After 50 Years, Preservation Group Graduates from Tenant to Owner at Colonial Schoolhouse
After leasing the Brick School House from the city of Providence for a half-century, the Providence Preservation Society is graduating from the historic building’s long-time tenant to its new owner.
The organization is acquiring the Brick School House with the help of a $341,500 grant from The Champlin Foundations. PPS intends to repurpose the building as its Center for Preservation Education.
Located at 24 Meeting Street, the historic building was built in 1769 and was part of Providence’s civic center during the colonial era. It is one of the city’s few surviving 18th-century buildings.
PPS has invested nearly $250,000 in capital improvements. Plans call for restoration of the building’s exterior and measures to stabilize the structure. Also on the agenda is a restoration of the School House’s roof, which will be funded with the assistance of a $14,400 matching grant from the 1772 Foundation. Consultants for the renovation include Ed Wojcik Architect Ltd, Peter Borgemeister, Architect, and the landscape architecture firm of Searle and Searle.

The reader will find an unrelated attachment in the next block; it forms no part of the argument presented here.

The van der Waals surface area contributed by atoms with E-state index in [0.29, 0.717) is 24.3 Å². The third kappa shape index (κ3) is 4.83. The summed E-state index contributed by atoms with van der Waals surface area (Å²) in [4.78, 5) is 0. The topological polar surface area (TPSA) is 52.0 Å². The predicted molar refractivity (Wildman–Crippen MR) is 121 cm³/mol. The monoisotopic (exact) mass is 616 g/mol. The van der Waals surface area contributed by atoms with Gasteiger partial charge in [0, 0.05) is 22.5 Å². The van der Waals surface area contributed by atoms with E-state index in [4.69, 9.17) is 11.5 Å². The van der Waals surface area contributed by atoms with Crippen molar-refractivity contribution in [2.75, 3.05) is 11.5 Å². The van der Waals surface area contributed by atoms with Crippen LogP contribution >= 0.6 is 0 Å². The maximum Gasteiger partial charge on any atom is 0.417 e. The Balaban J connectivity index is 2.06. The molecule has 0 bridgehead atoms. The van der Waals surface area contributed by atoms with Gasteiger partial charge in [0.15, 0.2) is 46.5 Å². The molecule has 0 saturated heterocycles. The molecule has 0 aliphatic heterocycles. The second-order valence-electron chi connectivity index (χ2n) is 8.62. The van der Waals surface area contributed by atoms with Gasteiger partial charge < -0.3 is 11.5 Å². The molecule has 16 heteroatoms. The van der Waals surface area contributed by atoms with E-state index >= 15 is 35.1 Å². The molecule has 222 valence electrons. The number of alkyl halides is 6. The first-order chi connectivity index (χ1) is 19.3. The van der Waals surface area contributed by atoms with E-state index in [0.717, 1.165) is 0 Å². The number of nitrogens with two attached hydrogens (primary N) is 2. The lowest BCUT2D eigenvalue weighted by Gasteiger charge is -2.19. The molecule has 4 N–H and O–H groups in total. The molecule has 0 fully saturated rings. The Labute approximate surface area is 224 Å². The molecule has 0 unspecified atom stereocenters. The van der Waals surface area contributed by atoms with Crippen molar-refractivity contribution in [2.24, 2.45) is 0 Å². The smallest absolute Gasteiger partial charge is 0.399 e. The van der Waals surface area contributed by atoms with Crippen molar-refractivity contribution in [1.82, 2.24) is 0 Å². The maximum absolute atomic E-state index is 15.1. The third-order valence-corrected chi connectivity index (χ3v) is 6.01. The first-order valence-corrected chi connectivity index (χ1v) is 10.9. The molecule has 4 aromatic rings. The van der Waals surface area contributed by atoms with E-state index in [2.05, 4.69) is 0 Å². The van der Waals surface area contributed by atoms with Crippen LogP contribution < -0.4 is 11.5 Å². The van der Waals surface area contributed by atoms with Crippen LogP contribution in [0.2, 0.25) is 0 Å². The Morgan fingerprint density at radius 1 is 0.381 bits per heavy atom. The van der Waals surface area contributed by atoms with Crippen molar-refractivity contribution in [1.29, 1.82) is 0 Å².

“Throughout 50 years of occupancy and stewardship, PPS has worked to retain the character of the historically significant Brick School House,” commented James Brayton Hall, the executive director of PPS.. “By receiving the funds to purchase the building from The Champlin Foundations, we can make this historic structure a safe, accessible, and available resource for the City of Providence.”
Photo credits: www.ppsri.org